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"Thou art the man"

"And The Lord [see also YHVH, Adonai, Jehovah, LORD] sent Nathan unto David. And he came unto him, and said unto him, There were two men in one city; the one rich, and the other poor. The rich man had exceeding many flocks and herds: But the poor man had nothing, save one little ewe lamb, which he had bought and nourished up: and it grew up together with him, and with his children; it did eat of his own meat, and drank of his own cup, and lay in his bosom, and was unto him as a daughter. And there came a traveller unto the rich man, and he spared to take of his own flock and of his own herd, to dress for the wayfaring man that was come unto him; but took the poor man's lamb, and dressed it for the man that was come to him. And David's anger was greatly kindled against the man; and he said to Nathan, As The Lord liveth, the man that hath done this thing shall surely die: And he shall restore the lamb fourfold, because he did this thing, and because he had no pity. And Nathan said to David, Thou art the man." (2 Samuel 12:1-7 KJV)

"Is not this Bathsheba ... the wife of Uriah the Hittite?"

Of all of the troubles that King David faced during his lifetime, the incident of adultery with Bathsheba was the most grave. The unfaithful act was itself very serious, but then a murder was later committed as part of an attempted cover up.


"And it came to pass in an eveningtide, that David arose from off his bed, and walked upon the roof of the king's house: and from the roof he saw a woman washing herself; and the woman was very beautiful to look upon. And David sent and inquired after the woman. And one said, Is not this Bathsheba, the daughter of Eliam, the wife of Uriah the Hittite? And David sent messengers, and took her; and she came in unto him, and he lay with her; for she was purified from her uncleanness: and she returned unto her house. And the woman conceived, and sent and told David, and said, I am with child." (2 Samuel 11:2-5 KJV)

Bathsheba's husband was Uriah, a loyal soldier of King David. When attempts failed to make it appear that Uriah was the father of the child that his wife was expecting (2 Samuel 11:6-13), David resorted to making her a widow so that he could take her as his own wife. Incredibly, Uriah was even used to deliver his own death warrant:

"And it came to pass in the morning, that David wrote a letter to Joab, and sent it by the hand of Uriah. And he wrote in the letter, saying, Set ye Uriah in the forefront of the hottest battle, and retire ye from him, that he may be smitten, and die. And it came to pass, when Joab observed the city, that he assigned Uriah unto a place where he knew that valiant men were. And the men of the city went out, and fought with Joab: and there fell some of the people of the servants of David; and Uriah the Hittite died also." (2 Samuel 11:14-17 KJV)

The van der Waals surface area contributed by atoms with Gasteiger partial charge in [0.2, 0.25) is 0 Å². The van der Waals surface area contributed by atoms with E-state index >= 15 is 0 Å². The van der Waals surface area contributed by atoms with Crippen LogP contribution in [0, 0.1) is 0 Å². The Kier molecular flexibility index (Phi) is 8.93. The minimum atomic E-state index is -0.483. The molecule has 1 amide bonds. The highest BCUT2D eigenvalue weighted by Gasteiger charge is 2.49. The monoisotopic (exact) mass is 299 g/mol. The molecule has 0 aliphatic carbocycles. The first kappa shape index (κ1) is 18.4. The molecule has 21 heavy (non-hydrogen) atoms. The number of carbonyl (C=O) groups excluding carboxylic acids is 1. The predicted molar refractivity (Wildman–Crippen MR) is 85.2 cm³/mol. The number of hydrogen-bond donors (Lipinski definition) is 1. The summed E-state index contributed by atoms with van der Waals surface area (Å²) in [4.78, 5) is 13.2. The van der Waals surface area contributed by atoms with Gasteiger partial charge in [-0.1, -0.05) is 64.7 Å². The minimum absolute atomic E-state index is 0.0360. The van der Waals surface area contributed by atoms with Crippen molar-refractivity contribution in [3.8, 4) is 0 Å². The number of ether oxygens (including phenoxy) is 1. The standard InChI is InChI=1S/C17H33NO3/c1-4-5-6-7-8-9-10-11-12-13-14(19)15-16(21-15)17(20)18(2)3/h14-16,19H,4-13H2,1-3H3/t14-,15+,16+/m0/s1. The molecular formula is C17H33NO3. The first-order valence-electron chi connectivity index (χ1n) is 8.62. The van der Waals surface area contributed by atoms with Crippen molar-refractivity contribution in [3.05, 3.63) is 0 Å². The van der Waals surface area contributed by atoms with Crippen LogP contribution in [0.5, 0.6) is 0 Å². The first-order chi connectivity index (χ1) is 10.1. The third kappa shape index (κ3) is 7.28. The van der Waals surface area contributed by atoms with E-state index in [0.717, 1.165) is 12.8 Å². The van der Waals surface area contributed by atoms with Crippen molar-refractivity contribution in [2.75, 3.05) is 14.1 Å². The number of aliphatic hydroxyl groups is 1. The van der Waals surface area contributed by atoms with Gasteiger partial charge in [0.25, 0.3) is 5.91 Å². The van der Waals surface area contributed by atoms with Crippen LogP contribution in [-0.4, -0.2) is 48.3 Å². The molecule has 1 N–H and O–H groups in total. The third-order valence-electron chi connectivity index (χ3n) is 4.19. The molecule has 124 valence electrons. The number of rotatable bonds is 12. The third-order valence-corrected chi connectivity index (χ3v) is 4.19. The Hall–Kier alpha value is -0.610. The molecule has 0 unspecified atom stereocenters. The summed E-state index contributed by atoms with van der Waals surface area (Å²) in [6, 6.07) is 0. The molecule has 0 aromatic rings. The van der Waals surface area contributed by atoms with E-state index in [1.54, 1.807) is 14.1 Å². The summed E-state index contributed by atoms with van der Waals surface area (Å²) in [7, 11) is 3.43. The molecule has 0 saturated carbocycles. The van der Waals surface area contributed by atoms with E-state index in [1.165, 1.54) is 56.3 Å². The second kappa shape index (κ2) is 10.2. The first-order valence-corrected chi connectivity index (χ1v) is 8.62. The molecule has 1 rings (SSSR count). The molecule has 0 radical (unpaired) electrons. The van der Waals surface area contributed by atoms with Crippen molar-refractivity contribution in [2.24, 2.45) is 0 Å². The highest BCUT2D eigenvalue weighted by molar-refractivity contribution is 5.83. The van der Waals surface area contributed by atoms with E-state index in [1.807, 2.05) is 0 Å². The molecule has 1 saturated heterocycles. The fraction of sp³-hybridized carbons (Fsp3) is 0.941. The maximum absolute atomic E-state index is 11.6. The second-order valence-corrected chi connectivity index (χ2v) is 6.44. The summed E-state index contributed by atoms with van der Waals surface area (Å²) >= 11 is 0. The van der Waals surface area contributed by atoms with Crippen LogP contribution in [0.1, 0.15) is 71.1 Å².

Although David, of all people, should have known that nothing is hidden from God, he apparently thought that he could get away with it. He didn't. The Lord sent Nathan the prophet to first deliver the parable as written in the opening paragraph, and then further:

"And Nathan said to David, Thou art the man. Thus saith The Lord God of Israel, I anointed thee king over Israel, and I delivered thee out of the hand of Saul; And I gave thee thy master's house, and thy master's wives into thy bosom, and gave thee the house of Israel and of Judah; and if that had been too little, I would moreover have given unto thee such and such things. Wherefore hast thou despised the commandment of The Lord, to do evil in his sight? thou hast killed Uriah the Hittite with the sword, and hast taken his wife to be thy wife, and hast slain him with the sword of the children of Ammon. Now therefore the sword shall never depart from thine house; because thou hast despised me, and hast taken the wife of Uriah the Hittite to be thy wife." (2 Samuel 12:7-10 KJV)

God forgave David, not only because David truly repented (2 Samuel 12:13), but moreover for the sake of the assigned role that the royal line of Judah (see Israelite Dynasties) had been given in God's plan of salvation for all humans, all sinners.

David then married Bathsheba, but the child from the adulterous incident died (2 Samuel 12:14-18). Later, Bathsheba had another son, Solomon, who she helped to succeed David as king in place of Adonijah, the son of another of David's wives (1 Kings 1:5-53).

Fact Finder: What does the Holy Bible say about adultery?
See The Seventh Commandment

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